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I would like to use Class.newInstance() but the class I am instantiating does not have a nullary constructor. Therefore I need to be able to pass in constructor arguments. Is there a way to do this?

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7 Answers 7

myObject.getClass().getDeclaredConstructors(types list).newInstance(args list);

Edit: according to the comments seems like pointing class and method names is not enough for some users. For more info take a look at the documentation for getting constuctor and invoking it.

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15  
Answer doesn't say how you pass the args, or show an example. It's just a guess. –  djangofan Jul 24 '11 at 0:52
    
This answer makes it look like getDeclaredConstructors is a static method of Class, which it isn't. It might be good to "instance_object" instead of Class. –  ryvantage May 23 at 22:23
    
Should it be getDeclaredConstructor (singular) ? –  Luke Skywalker Aug 19 at 15:19
Class.getDeclaredConstructor(String.class).newInstance("HERESMYARG");
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You can get other constructors with getConstructor(...).

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Do not use Class.newInstance(); see this thread: Why is Class.newInstance() evil?

Like other answers say, use Constructor.newInstance() instead.

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You can use the getDeclaredConstructor method of Class. It expects an array of classes. Here is a tested and working example:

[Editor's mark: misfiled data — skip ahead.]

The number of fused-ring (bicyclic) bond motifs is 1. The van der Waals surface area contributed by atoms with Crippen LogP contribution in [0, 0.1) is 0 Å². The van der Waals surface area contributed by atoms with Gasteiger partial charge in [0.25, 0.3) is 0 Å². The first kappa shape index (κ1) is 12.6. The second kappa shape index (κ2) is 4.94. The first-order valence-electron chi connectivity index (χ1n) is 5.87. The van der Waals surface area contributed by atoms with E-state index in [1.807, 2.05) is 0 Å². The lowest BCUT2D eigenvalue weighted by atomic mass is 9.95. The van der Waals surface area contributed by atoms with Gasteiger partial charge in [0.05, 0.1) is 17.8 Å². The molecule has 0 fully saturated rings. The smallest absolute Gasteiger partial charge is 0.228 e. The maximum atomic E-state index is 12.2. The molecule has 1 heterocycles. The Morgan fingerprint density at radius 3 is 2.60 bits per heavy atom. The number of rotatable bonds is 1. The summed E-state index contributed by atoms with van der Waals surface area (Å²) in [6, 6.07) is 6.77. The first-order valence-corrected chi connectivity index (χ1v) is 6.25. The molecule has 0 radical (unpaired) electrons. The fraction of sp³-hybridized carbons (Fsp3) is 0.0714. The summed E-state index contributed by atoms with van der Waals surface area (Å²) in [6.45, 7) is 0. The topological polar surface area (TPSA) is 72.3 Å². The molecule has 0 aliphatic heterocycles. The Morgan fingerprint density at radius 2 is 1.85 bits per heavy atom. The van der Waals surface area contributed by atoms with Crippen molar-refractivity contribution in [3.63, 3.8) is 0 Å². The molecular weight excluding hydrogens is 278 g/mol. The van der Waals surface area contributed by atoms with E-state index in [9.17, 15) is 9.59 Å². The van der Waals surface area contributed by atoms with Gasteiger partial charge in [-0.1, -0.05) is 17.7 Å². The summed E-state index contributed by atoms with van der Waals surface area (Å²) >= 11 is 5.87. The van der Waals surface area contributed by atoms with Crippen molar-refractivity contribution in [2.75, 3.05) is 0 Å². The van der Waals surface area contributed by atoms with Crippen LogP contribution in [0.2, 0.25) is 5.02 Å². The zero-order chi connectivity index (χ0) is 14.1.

public static JFrame createJFrame(Class c, String name, Component parentComponent)
{
    try
    {
        JFrame frame = (JFrame)c.getDeclaredConstructor(new Class[] {String.class}).newInstance("name");
        if (parentComponent != null)
        {
            frame.setDefaultCloseOperation(JFrame.EXIT_ON_CLOSE);
        }
        else
        {
            frame.setDefaultCloseOperation(JFrame.DISPOSE_ON_CLOSE);
        }
        frame.setLocationRelativeTo(parentComponent);
        frame.pack();
        frame.setVisible(true);
    }
    catch (InstantiationException instantiationException)
    {
        ExceptionHandler.handleException(instantiationException, parentComponent, Language.messages.get(Language.InstantiationExceptionKey), c.getName());
    }
    catch(NoSuchMethodException noSuchMethodException)
    {
        //ExceptionHandler.handleException(noSuchMethodException, parentComponent, Language.NoSuchMethodExceptionKey, "NamedConstructor");
        ExceptionHandler.handleException(noSuchMethodException, parentComponent, Language.messages.get(Language.NoSuchMethodExceptionKey), "(Constructor or a JFrame method)");
    }
    catch (IllegalAccessException illegalAccessException)
    {
        ExceptionHandler.handleException(illegalAccessException, parentComponent, Language.messages.get(Language.IllegalAccessExceptionKey));
    }
    catch (InvocationTargetException invocationTargetException)
    {
        ExceptionHandler.handleException(invocationTargetException, parentComponent, Language.messages.get(Language.InvocationTargetExceptionKey));
    }
    finally
    {
        return null;
    }
}
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I think this is exactly what you want http://da2i.univ-lille1.fr/doc/tutorial-java/reflect/object/arg.html

Although it seems a dead thread, someone might find it useful

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Assuming you have the following constructor

class MyClass {
    public MyClass(Long l, String s, int i) {

    }
}

You will need to select you intend to use this constructor like so:

Class c = MyClass.class;

Class[] cArg = new Class[3]; //Our constructor has 3 arguments
cArg[0] = Long.class; //First argument is of *object* type Long
cArg[1] = String.class //Second argument is of *object* type String
cArg[2] = int.class; //Third argument is of *primitive* type int

Long l = new Long(88);
String s = "text";
int i = 5;

classToLoad.getDeclaredConstructor(cArg).newInstance(l, s, i);
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